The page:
3. Turn right side out so that the fabric side of the PUL is facing down and the cotton is right side up. Edge stitch with the seam allowance on the PUL side. This is one time when you shouldn't iron as you go - it's not good for the PUL! Just pull the seam flat from either side as you stitch.

Topstitch tube

4. Get the tube sitting nice and flat and then square off the edges. You can see in the photo below how the PUL is wrapped around the edges.

Square edges

5. Hem up the side flaps making sure they match the finished depth of the tube. I fold the edge and then fold again to give a neat appearance.

6. Pin the flaps to either end of the tube, right sides together, and sew with a 1cm (1/2”) seam. If the PUL is shifting around too much you may want to tack the tube closed within the seam allowance first. Finish the seam by zigzagging if you haven't used an overlocker.

Attach side flaps

7. Edge stitch with the seam allowance on the flap side.

Topstitch flaps

8. And you're done! This sheet had been on Hazel's bed for 2 days and hasn't shifted at all.

Finished sheet

As the sheet is used and laundered you may notice the top fabrics shrinking a bit, making the PUL slightly looser. I find that just tugging them back into shape takes care of that to a large extent. Ironing PUL isn't recommended (it can melt), but you can safely put them through a dryer as long as it doesn't get too hot.

ETA: I forget that people don't know what PUL is because I lived and breathed PUL nappies for a couple years while Hazel was wearing them, it seems second nature! I found this good link to a more comprehensive explanation of what PUL is than mine, and the lady sells it by yard too. I'm afraid I'm pretty out of the loop with the best places to buy it these days, so if anyone has some good links pop 'em in the comments! In New Zealand Greenbeans is probably your best bet, although heck, that might have changed in the last couple years too!

38 comments:

  1. Thanks Jacqui, this post will come in handy when the night time nappies finally end for my girl.

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  2. Great idea! Thanks for the instructions. I think I need to make one of these, seeing as we're knee-deep in the potty training.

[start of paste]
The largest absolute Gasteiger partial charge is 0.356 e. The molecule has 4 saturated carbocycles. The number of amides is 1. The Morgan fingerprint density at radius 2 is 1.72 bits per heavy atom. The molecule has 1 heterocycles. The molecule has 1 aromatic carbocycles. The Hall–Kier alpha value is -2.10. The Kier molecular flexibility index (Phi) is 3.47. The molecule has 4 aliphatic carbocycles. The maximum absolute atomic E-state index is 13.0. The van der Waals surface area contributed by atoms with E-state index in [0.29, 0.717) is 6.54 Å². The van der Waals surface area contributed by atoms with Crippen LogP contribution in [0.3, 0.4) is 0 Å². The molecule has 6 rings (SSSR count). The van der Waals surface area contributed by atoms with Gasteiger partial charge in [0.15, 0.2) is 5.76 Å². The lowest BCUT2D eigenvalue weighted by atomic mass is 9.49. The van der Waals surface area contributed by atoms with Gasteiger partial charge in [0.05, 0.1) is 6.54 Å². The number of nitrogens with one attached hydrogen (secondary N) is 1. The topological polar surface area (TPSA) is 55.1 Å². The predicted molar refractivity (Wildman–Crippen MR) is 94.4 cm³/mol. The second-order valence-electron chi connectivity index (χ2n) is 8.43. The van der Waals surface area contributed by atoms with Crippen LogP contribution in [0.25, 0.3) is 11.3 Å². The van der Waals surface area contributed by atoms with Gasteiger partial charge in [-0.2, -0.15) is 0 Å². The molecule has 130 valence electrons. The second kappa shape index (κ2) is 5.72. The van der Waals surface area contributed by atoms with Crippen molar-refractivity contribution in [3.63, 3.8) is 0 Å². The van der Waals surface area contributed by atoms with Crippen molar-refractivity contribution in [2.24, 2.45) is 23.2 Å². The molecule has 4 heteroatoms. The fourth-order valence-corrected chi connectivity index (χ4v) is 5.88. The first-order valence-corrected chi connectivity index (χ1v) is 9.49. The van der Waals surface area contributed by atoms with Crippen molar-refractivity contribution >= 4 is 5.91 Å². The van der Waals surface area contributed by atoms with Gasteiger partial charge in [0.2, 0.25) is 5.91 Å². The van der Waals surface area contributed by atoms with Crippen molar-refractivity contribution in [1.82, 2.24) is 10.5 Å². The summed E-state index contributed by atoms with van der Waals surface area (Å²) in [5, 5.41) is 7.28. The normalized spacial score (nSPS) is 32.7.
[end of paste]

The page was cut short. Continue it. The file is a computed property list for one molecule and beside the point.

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  3. What a great idea!!

    I posted a link to your tutorial on Craft Gossip Sewing:

    http://sewing.craftgossip.com/tutorial-mattress-protector-for-potty-training/2009/09/16/

    --Anne

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  4. Thank you!!! What a wonderful idea!
    It will be soooo useful for my two kids still having accidents in night.

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  5. I wish I had known about this last year! My son was late to stop wetting the bed (even though he had been out of diapers since 2.5, he was still having night issues at 8 due to being a deep sleeper) and I tired of washing ALL the bedding EVERY night...

    I might do one of these up for the occassional need, I can see these being useful to put near the TOP of the bed when they are having stomach issues too!

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  6. Thanks for the mention Anne! Robin, I've posted a link to a better explanation of PUL than mine up in the post itself. Basically it's a cotton fabric that's been laminated on one side. It's still very light and flexible, unlike oilcloth or other similar laminated fabrics.

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  7. i may have to make this for my baby!
    thanks for the how-to :)

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  8. Your tutorial is fantastic - so detailed & easy to follow.

    I also find using a walking foot good when working with PUL fabrics.

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  9. Thank you so much for this! I have a 4 year old going through a similar "phase" right now. I'm putting this project on the top of my to-do list.

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  10. This looks like it could come in very handy sometime soon. Hey, I'm also delighted to find a new to me NZ craft blog.

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  11. I agree, this is a fabulous tute and I have also added you to my blog.

    http://www.emilyguerra.com/?p=508

    Thank you!!

    ReplyDelete
  12. Thanks for all the nice comments and mentions people, I'm really pleased and flattered!

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  13. I love this project! My three-year-old has been out of diapers for over a year now but still wets the bed almost every night. I need to get my hands on some PUL now. This is so much better than changing the sheets every single day!